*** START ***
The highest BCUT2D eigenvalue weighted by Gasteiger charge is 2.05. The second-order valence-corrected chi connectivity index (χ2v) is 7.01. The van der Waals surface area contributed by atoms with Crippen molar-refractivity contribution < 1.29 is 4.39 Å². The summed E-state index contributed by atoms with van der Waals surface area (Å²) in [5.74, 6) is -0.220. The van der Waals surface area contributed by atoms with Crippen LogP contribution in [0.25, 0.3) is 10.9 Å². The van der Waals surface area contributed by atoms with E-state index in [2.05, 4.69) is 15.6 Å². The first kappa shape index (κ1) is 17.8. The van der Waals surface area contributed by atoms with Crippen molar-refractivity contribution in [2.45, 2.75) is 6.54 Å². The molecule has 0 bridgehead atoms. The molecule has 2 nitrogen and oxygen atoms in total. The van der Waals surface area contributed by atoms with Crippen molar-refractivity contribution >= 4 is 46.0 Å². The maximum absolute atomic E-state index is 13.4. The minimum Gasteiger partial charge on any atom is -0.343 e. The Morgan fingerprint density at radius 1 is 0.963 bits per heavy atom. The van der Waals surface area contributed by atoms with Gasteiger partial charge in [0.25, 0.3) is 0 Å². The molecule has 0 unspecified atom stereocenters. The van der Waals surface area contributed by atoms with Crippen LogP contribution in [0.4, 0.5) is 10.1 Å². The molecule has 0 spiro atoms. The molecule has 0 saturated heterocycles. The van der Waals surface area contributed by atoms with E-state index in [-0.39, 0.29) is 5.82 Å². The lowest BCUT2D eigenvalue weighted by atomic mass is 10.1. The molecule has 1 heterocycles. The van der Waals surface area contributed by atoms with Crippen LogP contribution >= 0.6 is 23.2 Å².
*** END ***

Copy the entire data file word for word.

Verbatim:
The highest BCUT2D eigenvalue weighted by Gasteiger charge is 2.05. The second-order valence-corrected chi connectivity index (χ2v) is 7.01. The van der Waals surface area contributed by atoms with Crippen molar-refractivity contribution < 1.29 is 4.39 Å². The summed E-state index contributed by atoms with van der Waals surface area (Å²) in [5.74, 6) is -0.220. The van der Waals surface area contributed by atoms with Crippen LogP contribution in [0.25, 0.3) is 10.9 Å². The van der Waals surface area contributed by atoms with E-state index in [2.05, 4.69) is 15.6 Å². The first kappa shape index (κ1) is 17.8. The van der Waals surface area contributed by atoms with Crippen molar-refractivity contribution in [2.45, 2.75) is 6.54 Å². The molecule has 0 bridgehead atoms. The molecule has 2 nitrogen and oxygen atoms in total. The van der Waals surface area contributed by atoms with Crippen molar-refractivity contribution >= 4 is 46.0 Å². The maximum absolute atomic E-state index is 13.4. The minimum Gasteiger partial charge on any atom is -0.343 e. The Morgan fingerprint density at radius 1 is 0.963 bits per heavy atom. The van der Waals surface area contributed by atoms with Gasteiger partial charge in [0.25, 0.3) is 0 Å². The molecule has 0 unspecified atom stereocenters. The van der Waals surface area contributed by atoms with Crippen LogP contribution in [0.4, 0.5) is 10.1 Å². The molecule has 0 spiro atoms. The molecule has 0 saturated heterocycles. The van der Waals surface area contributed by atoms with E-state index in [-0.39, 0.29) is 5.82 Å². The lowest BCUT2D eigenvalue weighted by atomic mass is 10.1. The molecule has 1 heterocycles. The van der Waals surface area contributed by atoms with Crippen LogP contribution >= 0.6 is 23.2 Å².